That said, Mormonism is the Scientology of the 19th century, a completely made up confidence scheme built out of bits and pieces of similar schemes. Don't mistake these people for Quakers or someone else that who is actually nice and well-scocialized, the history of the LDS is one of treachery, murder, and genocide towards native Americans. And of course, they are now literally the most inbred people on earth, so who knows what you are liable to get on an individual basis.

      The blogger needs to GTFO of that Mormon circus as quickly as possible, he obviously has some real-world insights that just don't support the ongoing operation of the confidence scheme.

      September 24, 2012 at 9:27 pm |
  8. Doug

    Aah, yes. Excommunication. What the Mormon elders like to refer to as the 'court of love'. Bwaaaahahahaha. Be afraid. Be very afraid.

    September 24, 2012 at 9:00 pm |
  9. Doug

    The most worrisome thing about Mitt Romney, is that he raised his hand to the square, and made a solemn oath in the Mormon Temples, that he would always put the building up of the Mormon kingdom on earth foremost in his life, ahead of anything else, including government. He has repeated this oath literally hundreds of times throughout his life, and understands the consequences should he choose not to keep that oath. Huge potential conflict of interest I'd say.

    September 24, 2012 at 8:55 pm |
  10. Doug

    Have to say that the way follow and 'discipline' their members, exercising an inordinate amount of control over their lives, it seem an awful lot like Scientology.

    September 24, 2012 at 8:52 pm |
  11. Blogger

    The headline might as well say "anti-Mormon" blogger, isn't that the whole point. If he doesn't agree with the church's beliefs and is posturing himself as a mormon to convince other people to agree with him, he probably isn't an authentic mormon in the first place. I think that's the whole reason they're telling him to either stop or else leave the church. Have to draw the line somewhere; if someone doesn't believe then they shouldn't be identified with believers.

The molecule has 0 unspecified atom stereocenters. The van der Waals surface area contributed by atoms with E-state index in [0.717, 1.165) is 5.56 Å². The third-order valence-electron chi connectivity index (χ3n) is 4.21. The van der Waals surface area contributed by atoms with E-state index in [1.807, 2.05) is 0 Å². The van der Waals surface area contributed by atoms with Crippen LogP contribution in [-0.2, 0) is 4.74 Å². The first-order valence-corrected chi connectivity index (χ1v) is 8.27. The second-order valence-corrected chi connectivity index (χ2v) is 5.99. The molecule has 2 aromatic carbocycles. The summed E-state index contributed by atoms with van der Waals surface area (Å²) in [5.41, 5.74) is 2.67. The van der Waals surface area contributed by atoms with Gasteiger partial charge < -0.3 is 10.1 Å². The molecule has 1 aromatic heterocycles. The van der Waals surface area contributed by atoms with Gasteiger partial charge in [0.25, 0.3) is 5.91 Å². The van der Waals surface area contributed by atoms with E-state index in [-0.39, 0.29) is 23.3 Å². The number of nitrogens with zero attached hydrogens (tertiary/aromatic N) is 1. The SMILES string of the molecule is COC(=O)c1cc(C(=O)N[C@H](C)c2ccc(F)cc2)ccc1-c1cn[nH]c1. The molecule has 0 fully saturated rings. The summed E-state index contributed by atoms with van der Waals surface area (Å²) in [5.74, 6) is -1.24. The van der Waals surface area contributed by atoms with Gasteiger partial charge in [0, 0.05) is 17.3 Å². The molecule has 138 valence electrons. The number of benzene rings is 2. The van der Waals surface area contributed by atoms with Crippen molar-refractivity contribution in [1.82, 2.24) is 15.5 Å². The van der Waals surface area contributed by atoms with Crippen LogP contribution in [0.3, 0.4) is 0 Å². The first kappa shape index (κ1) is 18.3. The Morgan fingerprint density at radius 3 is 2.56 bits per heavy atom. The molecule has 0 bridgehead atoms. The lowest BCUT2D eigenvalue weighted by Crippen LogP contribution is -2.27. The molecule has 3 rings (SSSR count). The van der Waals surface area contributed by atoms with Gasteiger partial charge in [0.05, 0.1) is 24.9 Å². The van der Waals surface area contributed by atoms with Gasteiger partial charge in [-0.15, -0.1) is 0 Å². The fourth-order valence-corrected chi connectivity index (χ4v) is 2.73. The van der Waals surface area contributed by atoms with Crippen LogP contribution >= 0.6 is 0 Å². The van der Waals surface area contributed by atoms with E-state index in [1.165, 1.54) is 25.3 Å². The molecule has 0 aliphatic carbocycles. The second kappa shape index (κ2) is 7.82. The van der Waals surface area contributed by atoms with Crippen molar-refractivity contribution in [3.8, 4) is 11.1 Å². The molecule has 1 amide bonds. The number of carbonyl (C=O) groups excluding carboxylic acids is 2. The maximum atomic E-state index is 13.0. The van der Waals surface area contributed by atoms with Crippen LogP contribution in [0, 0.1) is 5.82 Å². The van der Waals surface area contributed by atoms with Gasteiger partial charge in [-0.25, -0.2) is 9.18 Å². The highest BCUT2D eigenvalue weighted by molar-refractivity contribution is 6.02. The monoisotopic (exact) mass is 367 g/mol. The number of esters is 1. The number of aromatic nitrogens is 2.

September 24, 2012 at 8:40 pm |
    • Doug

      Wow, at least the Mormon Church wants to give him a trial, however unfair it may be. You seem to have him convicted already based on one article.

      September 24, 2012 at 8:49 pm |
    • sqeptiq

      Sort of like all those fundamentalists in Utah who still practice polygamy?

      September 24, 2012 at 8:49 pm |
    • God hates Religion

      If the Mormon church is so perfect why have the changed things in the last hundred years? Without questioning doctrine then Mormons would still advocate multiple wives and blacks would still be denied leadership roles, asking questions and expecting answers is how things change for the better.

      September 24, 2012 at 9:25 pm |
  12. Atheism is Great for Kids and Grown-Ups Too!

    It's really best for all people including children to have an agnostic approach to god, and an atheistic approach to all religion. It keeps things simple for kids, and lets them be all that they can be. They just need to be taught that some things, like all religion, were just made up by salesmen and politicians from long ago. (Yes, charlatan folklore and spam started long before the Bible; what would make you think they hadn't?) And they need to be taught that other things, like God, we really don't know a damn thing about.

    Atheists have strong minds and don't need a religion. Many religious folk have the best intentions. But too often, religious folk run and hide their misdeeds within their religion (and by doing so, they disserve society). And too often, religious folk are easily offended when someone mocks their make-believe characters – and, as we can see they can get really CRAZY!

    Although there are many religious folk with good intentions – some selflessly helping others, religions and religious organizations are, as a whole, just big old clubs – each trying to out do each other and inspiring hate and division (often disguised as love) along the way. The problem is that people too easily buy into religion and don't realize how unfounded it all is. And when they buy into it, they buy into a lot of really old, really weird tenets that are nothing but harmful for the human species.